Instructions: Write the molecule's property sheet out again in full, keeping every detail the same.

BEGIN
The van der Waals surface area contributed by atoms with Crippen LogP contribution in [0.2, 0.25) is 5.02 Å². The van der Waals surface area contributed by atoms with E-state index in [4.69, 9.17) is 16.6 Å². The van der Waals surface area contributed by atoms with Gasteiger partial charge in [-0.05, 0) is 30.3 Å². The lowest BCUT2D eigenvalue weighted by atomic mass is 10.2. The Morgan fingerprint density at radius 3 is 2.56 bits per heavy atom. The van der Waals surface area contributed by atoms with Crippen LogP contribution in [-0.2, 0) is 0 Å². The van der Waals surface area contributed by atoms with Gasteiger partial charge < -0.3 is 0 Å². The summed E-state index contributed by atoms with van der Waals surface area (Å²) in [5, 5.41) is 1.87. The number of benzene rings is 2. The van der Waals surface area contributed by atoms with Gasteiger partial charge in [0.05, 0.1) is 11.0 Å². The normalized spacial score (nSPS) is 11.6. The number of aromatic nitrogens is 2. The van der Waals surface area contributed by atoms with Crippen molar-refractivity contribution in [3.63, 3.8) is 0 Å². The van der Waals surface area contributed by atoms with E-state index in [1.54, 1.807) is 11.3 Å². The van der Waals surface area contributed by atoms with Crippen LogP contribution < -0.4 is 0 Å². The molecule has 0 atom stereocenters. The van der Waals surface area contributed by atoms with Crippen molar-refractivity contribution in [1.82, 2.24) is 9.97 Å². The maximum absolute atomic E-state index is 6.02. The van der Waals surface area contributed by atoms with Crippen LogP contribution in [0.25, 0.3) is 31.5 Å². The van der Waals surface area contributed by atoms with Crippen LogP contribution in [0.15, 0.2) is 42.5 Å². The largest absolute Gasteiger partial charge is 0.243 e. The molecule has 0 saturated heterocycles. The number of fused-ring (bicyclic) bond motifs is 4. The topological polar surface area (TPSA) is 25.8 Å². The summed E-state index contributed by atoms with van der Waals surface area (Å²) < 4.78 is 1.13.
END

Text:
The van der Waals surface area contributed by atoms with Crippen LogP contribution in [0.2, 0.25) is 5.02 Å². The van der Waals surface area contributed by atoms with E-state index in [4.69, 9.17) is 16.6 Å². The van der Waals surface area contributed by atoms with Gasteiger partial charge in [-0.05, 0) is 30.3 Å². The lowest BCUT2D eigenvalue weighted by atomic mass is 10.2. The Morgan fingerprint density at radius 3 is 2.56 bits per heavy atom. The van der Waals surface area contributed by atoms with Crippen LogP contribution in [-0.2, 0) is 0 Å². The van der Waals surface area contributed by atoms with Gasteiger partial charge < -0.3 is 0 Å². The summed E-state index contributed by atoms with van der Waals surface area (Å²) in [5, 5.41) is 1.87. The number of benzene rings is 2. The van der Waals surface area contributed by atoms with Gasteiger partial charge in [0.05, 0.1) is 11.0 Å². The normalized spacial score (nSPS) is 11.6. The number of aromatic nitrogens is 2. The van der Waals surface area contributed by atoms with Crippen molar-refractivity contribution in [3.63, 3.8) is 0 Å². The van der Waals surface area contributed by atoms with E-state index in [1.54, 1.807) is 11.3 Å². The van der Waals surface area contributed by atoms with Crippen LogP contribution < -0.4 is 0 Å². The molecule has 0 atom stereocenters. The van der Waals surface area contributed by atoms with Crippen molar-refractivity contribution in [1.82, 2.24) is 9.97 Å². The maximum absolute atomic E-state index is 6.02. The van der Waals surface area contributed by atoms with Crippen LogP contribution in [0.25, 0.3) is 31.5 Å². The van der Waals surface area contributed by atoms with Crippen LogP contribution in [0.15, 0.2) is 42.5 Å². The largest absolute Gasteiger partial charge is 0.243 e. The molecule has 0 saturated heterocycles. The number of fused-ring (bicyclic) bond motifs is 4. The topological polar surface area (TPSA) is 25.8 Å². The summed E-state index contributed by atoms with van der Waals surface area (Å²) < 4.78 is 1.13.